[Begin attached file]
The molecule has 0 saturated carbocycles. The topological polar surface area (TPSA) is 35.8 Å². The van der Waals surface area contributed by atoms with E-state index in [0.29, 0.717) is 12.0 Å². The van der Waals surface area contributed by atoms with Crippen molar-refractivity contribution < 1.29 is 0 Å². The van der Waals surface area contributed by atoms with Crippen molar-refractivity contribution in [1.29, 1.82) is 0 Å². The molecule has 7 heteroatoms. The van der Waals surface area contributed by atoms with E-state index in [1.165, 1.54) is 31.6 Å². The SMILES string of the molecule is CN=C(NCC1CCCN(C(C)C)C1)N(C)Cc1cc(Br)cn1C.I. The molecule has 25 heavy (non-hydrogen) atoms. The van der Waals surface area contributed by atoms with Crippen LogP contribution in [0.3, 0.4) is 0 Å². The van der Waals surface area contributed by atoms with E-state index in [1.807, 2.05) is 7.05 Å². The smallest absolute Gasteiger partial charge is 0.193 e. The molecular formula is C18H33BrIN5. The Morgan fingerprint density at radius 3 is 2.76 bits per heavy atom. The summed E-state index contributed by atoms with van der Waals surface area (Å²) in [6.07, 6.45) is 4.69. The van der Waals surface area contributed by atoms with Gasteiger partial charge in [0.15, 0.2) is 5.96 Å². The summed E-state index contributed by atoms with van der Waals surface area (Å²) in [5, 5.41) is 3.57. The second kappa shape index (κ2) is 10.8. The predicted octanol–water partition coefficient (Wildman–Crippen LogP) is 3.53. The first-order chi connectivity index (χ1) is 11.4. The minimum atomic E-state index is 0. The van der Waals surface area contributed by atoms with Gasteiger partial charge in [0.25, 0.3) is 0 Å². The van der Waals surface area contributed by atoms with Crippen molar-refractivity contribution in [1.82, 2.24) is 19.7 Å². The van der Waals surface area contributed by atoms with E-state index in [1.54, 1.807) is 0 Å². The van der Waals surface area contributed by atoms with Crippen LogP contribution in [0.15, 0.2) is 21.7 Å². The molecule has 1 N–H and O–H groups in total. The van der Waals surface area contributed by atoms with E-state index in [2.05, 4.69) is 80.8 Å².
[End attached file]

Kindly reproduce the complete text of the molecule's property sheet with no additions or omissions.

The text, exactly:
The molecule has 0 saturated carbocycles. The topological polar surface area (TPSA) is 35.8 Å². The van der Waals surface area contributed by atoms with E-state index in [0.29, 0.717) is 12.0 Å². The van der Waals surface area contributed by atoms with Crippen molar-refractivity contribution < 1.29 is 0 Å². The van der Waals surface area contributed by atoms with Crippen molar-refractivity contribution in [1.29, 1.82) is 0 Å². The molecule has 7 heteroatoms. The van der Waals surface area contributed by atoms with E-state index in [1.165, 1.54) is 31.6 Å². The SMILES string of the molecule is CN=C(NCC1CCCN(C(C)C)C1)N(C)Cc1cc(Br)cn1C.I. The molecule has 25 heavy (non-hydrogen) atoms. The van der Waals surface area contributed by atoms with Crippen LogP contribution in [0.3, 0.4) is 0 Å². The van der Waals surface area contributed by atoms with E-state index in [1.807, 2.05) is 7.05 Å². The smallest absolute Gasteiger partial charge is 0.193 e. The molecular formula is C18H33BrIN5. The Morgan fingerprint density at radius 3 is 2.76 bits per heavy atom. The summed E-state index contributed by atoms with van der Waals surface area (Å²) in [6.07, 6.45) is 4.69. The van der Waals surface area contributed by atoms with Gasteiger partial charge in [0.15, 0.2) is 5.96 Å². The summed E-state index contributed by atoms with van der Waals surface area (Å²) in [5, 5.41) is 3.57. The second kappa shape index (κ2) is 10.8. The predicted octanol–water partition coefficient (Wildman–Crippen LogP) is 3.53. The first-order chi connectivity index (χ1) is 11.4. The minimum atomic E-state index is 0. The van der Waals surface area contributed by atoms with Gasteiger partial charge in [0.25, 0.3) is 0 Å². The van der Waals surface area contributed by atoms with Crippen molar-refractivity contribution in [1.82, 2.24) is 19.7 Å². The van der Waals surface area contributed by atoms with E-state index in [1.54, 1.807) is 0 Å². The van der Waals surface area contributed by atoms with Crippen LogP contribution in [0.15, 0.2) is 21.7 Å². The molecule has 1 N–H and O–H groups in total. The van der Waals surface area contributed by atoms with E-state index in [2.05, 4.69) is 80.8 Å².